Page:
One of the worst things to hear a corpsmen say to a pilot is “Fly faster,” because that means the patient is slipping away. During CASEVAC, the pilots already fly as fast as the aircraft can go, so to get such a request from a corpsman leaves one with a helpless feeling. There were times when patients would expire in the aircraft en route. Those are some of the longest and quietest flights a pilot experiences. No matter what the situation is regarding the enemy or what is occurring in the back of the aircraft, you must force yourself to compartmentalize what you are seeing and hearing, separating it from the task at hand, which is to get everyone out of there as quickly as possible.
It was about two months into my second deployment in 2006 when I was assigned to fly a mission to al-Qa’im, near the Syrian border. I had been so glad when I learned I was flying to this desolate outpost, because I had heard a rumor that I could hardly believe. I had endured numerous months of compartmentalizing what I saw and only focusing on the task at hand. When we arrived and shut down the aircraft, I headed straight to the chow hall. As I approached the door to the small, rickety wooden structure, I saw the words “Winchester Hall” above the entrance. It made me smile ear to ear. I was nervous though, wondering about the rumor. I walked in the front door and looked around. There, just inside and to the upper left of the main entrance, was a glass case. Inside it, there it was—a big, bright-blue football jersey with white block letters on the chest: NAVY 73.
It was the Navy football jersey of Ron Winchester (USNA 2001). He had been a teammate, killed in action in Iraq in September 2004, a few months prior to my first deployment. Navy football is a brotherhood, built through strong bonds among teammates. Ron was the first person I knew who had given his life during the conflict. His death was shocking; I had a hard time absorbing that he was actually gone. It was one of those things that people never think will happen to someone they know. Two months later, J. P. Blecksmith (USNA 2003), another teammate, was killed in action. Other teammates, Bryce McDonald (USNA 2003) and Scott Swantner (USNA 2001), suffered injuries. I received telephone calls about all of them. My reaction to seeing Ron’s jersey was immediate and uncontrollable. I turned away and walked outside so the other pilots and crew chiefs wouldn’t see me.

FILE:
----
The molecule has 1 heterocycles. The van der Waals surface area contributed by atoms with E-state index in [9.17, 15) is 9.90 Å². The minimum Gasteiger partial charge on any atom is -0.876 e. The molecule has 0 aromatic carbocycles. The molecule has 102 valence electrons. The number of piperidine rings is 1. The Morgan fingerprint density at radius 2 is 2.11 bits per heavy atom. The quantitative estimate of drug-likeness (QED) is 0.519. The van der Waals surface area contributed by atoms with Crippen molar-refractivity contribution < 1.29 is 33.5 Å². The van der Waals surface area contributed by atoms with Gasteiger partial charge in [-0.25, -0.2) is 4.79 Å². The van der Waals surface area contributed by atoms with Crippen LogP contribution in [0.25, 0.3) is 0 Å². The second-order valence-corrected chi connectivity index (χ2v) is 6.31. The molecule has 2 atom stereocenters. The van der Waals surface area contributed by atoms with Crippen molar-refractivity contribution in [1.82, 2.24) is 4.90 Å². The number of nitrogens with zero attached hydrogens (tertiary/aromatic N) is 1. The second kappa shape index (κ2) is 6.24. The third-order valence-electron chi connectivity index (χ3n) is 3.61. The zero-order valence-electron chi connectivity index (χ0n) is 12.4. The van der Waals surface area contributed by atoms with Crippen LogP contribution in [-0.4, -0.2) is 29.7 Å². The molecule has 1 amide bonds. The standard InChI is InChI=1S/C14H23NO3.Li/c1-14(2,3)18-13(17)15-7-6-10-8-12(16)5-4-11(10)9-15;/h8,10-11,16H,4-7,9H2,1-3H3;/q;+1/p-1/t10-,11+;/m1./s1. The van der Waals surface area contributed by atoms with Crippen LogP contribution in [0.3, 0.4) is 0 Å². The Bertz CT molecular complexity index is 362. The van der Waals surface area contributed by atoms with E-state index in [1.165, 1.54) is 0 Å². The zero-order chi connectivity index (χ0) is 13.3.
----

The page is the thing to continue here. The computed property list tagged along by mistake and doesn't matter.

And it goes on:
Here, in this God-forsaken shithole of a place that looks like the surface of the moon, was the most beautiful thing I had seen in a long time. I pulled myself together by focusing my eyes on the metallic band around my left wrist that bears Ron’s name. I wore the band during all three of my deployments to Iraq. Every time it was hot, things were shitty, or I didn’t think I could do another day of the grind, I’d look at my wrist and be reminded of the numerous people, like Ronnie and J.P., who had counted on us on a daily basis.
Once I had pulled myself together, I walked back in, had a little something to eat, and then walked over to the glass case. I left Ronnie a note on the glass thanking him for his sacrifice and letting him know it had not been in vain. I also left him one of the squadron patches that we wear on our flight suits. At some point, he had been in the back of a CH-46 being CASEVAC’d while mortally wounded or his remains were transported via an “angel” transport to al-Taqaddum, where Mortuary Affairs was located.
Angel transport was a routine part of my squadron’s mission, so I knew that there was absolutely no delay in getting the remains of coalition personnel killed in action to al-Taqaddum. On the day they perished, the deceased were transported there and prepped for the return home. These missions were flown nightly, and like CASEVACs, I had to learn to compartmentalize and focus on the task at hand. One mission in particular, though, momentarily broke through the compartment.
I had been assigned to transport five Marines out of Ramadi who died in an IED blast. As we flew in, the entire Marine battalion that operated out of Ramadi was off to the right of the landing zone, standing in formation, at attention. After they brought four of the remains to the aircraft on stretchers, someone handcarried the remains of the fifth Marine in two body bags to the helicopter. When we had landed, the battalion’s commanding officer had come on board the aircraft to tell us that one of his Marines was going to accompany the remains back to al-Taqaddum. Passengers and “angels” were never on the same aircraft together, but in this case an exception was made. The Marine accompanying one of the bodies back was the deceased Marine’s twin brother.
Several months after seeing Ronnie’s football jersey in the chow hall at al-Qa’im, disaster struck within my squadron: Morphine 1-2, one of the call signs of our aircraft, was shot down by a man-portable air defense shoulder-fired missile near Karma while returning from a CASEVAC mission on February 7, 2007. Capt. Jennifer Harris (USNA 2000), 1st Lt. Jared Landaker, Sgt. Travis Pfister, Sgt. James Tijerina, Cpl. Thomas Saba, HM1 Gilbert Minjares, and HM3 Manuel Ruiz all perished. These individuals had saved hundreds of other people’s lives flying CASEVAC missions before giving up their own.